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Autonomous management of cost, performance, and resource uncertainty for migration of applications to infrastructure-as-a-service (IaaS) clouds




Lloyd, Wes J., author
Pallickara, Shrideep, advisor
Arabi, Mazdak, committee member
Bieman, James, committee member
David, Olaf, committee member
Massey, Daniel, committee member

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Infrastructure-as-a-Service (IaaS) clouds abstract physical hardware to provide computing resources on demand as a software service. This abstraction leads to the simplistic view that computing resources are homogeneous and infinite scaling potential exists to easily resolve all performance challenges. Adoption of cloud computing, in practice however, presents many resource management challenges forcing practitioners to balance cost and performance tradeoffs to successfully migrate applications. These challenges can be broken down into three primary concerns that involve determining what, where, and when infrastructure should be provisioned. In this dissertation we address these challenges including: (1) performance variance from resource heterogeneity, virtualization overhead, and the plethora of vaguely defined resource types; (2) virtual machine (VM) placement, component composition, service isolation, provisioning variation, and resource contention for multitenancy; and (3) dynamic scaling and resource elasticity to alleviate performance bottlenecks. These resource management challenges are addressed through the development and evaluation of autonomous algorithms and methodologies that result in demonstrably better performance and lower monetary costs for application deployments to both public and private IaaS clouds. This dissertation makes three primary contributions to advance cloud infrastructure management for application hosting. First, it includes design of resource utilization models based on step-wise multiple linear regression and artificial neural networks that support prediction of better performing component compositions. The total number of possible compositions is governed by Bell's Number that results in a combinatorially explosive search space. Second, it includes algorithms to improve VM placements to mitigate resource heterogeneity and contention using a load-aware VM placement scheduler, and autonomous detection of under-performing VMs to spur replacement. Third, it describes a workload cost prediction methodology that harnesses regression models and heuristics to support determination of infrastructure alternatives that reduce hosting costs. Our methodology achieves infrastructure predictions with an average mean absolute error of only 0.3125 VMs for multiple workloads.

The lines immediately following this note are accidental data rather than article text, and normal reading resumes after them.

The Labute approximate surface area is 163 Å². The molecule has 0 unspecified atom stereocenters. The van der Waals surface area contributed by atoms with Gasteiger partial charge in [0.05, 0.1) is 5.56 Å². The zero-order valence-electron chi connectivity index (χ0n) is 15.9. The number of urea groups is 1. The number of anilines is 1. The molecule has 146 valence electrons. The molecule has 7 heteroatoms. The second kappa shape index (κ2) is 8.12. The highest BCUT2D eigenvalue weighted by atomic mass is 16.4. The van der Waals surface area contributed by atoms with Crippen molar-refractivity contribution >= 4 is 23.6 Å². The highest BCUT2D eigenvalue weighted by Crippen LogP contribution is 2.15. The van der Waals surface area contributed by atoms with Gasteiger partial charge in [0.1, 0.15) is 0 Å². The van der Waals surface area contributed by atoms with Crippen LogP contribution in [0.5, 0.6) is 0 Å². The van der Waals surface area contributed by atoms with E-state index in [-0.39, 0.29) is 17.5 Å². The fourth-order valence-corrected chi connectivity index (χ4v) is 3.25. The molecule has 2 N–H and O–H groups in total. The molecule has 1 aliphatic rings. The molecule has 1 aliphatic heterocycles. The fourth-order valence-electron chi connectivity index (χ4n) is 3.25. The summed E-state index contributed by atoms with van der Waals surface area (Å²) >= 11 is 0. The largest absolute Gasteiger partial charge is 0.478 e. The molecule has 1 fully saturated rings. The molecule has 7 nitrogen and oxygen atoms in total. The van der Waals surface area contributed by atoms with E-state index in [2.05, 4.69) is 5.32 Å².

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cloud computing
performance modeling
infrastructure-as-a-service clouds


Associated Publications